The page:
People, Environment

Cloud Seeding Cannot Alleviate Air Pollution

Cloud Seeding Cannot Alleviate Air PollutionCloud Seeding Cannot Alleviate Air Pollution

Cloud seeding projects are primarily aimed at increasing rainfall in Iran and cannot directly help alleviate air pollution, said an official at the National Cloud Seeding Research Center. 

However, the method had been lately proposed to help improve Tehran's air quality. 

Farid Golkar, the head of NCSRC, asserted that the technique can amplify the positive effects of rainfall in improving air quality but maintained that the idea is not practical, as the capital is not currently experiencing precipitation, ANA reported. 

"Besides, it is not easy to obtain flight permits in Tehran due to its busy air traffic and high peaks, as well as a multitude of no-fly zones," he said. 

Golkar added that Tehran's climatic conditions are unique and directly affected by pollutants that can even change the natural process of rainfall. 

"This makes the implementation of cloud seeding difficult in the metropolis," he said.

The project was implemented in Tehran two years ago, but never again.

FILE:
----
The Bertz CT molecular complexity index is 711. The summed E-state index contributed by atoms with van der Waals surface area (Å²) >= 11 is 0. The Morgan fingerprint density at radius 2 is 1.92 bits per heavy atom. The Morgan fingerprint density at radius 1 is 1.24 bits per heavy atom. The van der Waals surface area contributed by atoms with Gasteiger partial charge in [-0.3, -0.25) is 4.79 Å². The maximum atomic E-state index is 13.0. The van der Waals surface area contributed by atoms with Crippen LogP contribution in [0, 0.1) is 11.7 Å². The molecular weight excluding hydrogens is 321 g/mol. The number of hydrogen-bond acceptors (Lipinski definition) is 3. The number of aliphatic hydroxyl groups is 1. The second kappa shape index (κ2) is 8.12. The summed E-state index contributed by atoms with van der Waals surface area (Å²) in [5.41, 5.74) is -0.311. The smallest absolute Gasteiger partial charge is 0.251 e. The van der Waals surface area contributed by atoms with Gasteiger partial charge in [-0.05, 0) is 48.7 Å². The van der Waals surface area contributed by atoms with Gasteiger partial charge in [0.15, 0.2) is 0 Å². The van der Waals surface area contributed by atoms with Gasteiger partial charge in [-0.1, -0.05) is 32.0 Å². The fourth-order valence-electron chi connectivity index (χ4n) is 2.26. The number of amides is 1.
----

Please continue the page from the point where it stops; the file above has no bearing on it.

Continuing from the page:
Based on calculations in that year, a single sortie, including aircraft's rent and fuel, insurance and seeding material, cost 1.2 billion rials ($31,400).

"It's probably more expensive now," he added.

-- Funding Challenges

The center currently has rented two aircrafts for the purpose, all the costs of which have so far been paid by the airline company, which he did not name. 

"We're not sure how long we can keep trying if we don't receive a budget," he said.  

Morteza Eftekhari, the head of Iran's Water Research Institute, had earlier complained about the lack of funds and said out of the 100 billion rials ($2.5 million) earmarked in the budget, only 12 billion rials ($308,000) were allocated to the project last year.

Cloud seeding, a form of weather modification, is a way of attempting to change the amount or type of precipitation by dispersing substances into the air that serve as cloud condensation or ice nuclei, which alter the cloud's microphysical processes. 

Like other forms of weather modification, cloud seeding has drawn its fair share of criticisms. The practice has been controversial since it was invented in 1946 by American chemist Vincent Schaefer. 

“There’s little dispute that if you can actually get the seeding material inside the clouds, it will enhance precipitation,” Dan Breed, a scientist with the US National Center for Atmospheric Research, was quoted as saying by Bloomberg in an article published in 2015. 

“The question is, by how much? Just as it’s hard to predict the weather, it’s hard to really know if you’ve made it rain or not."

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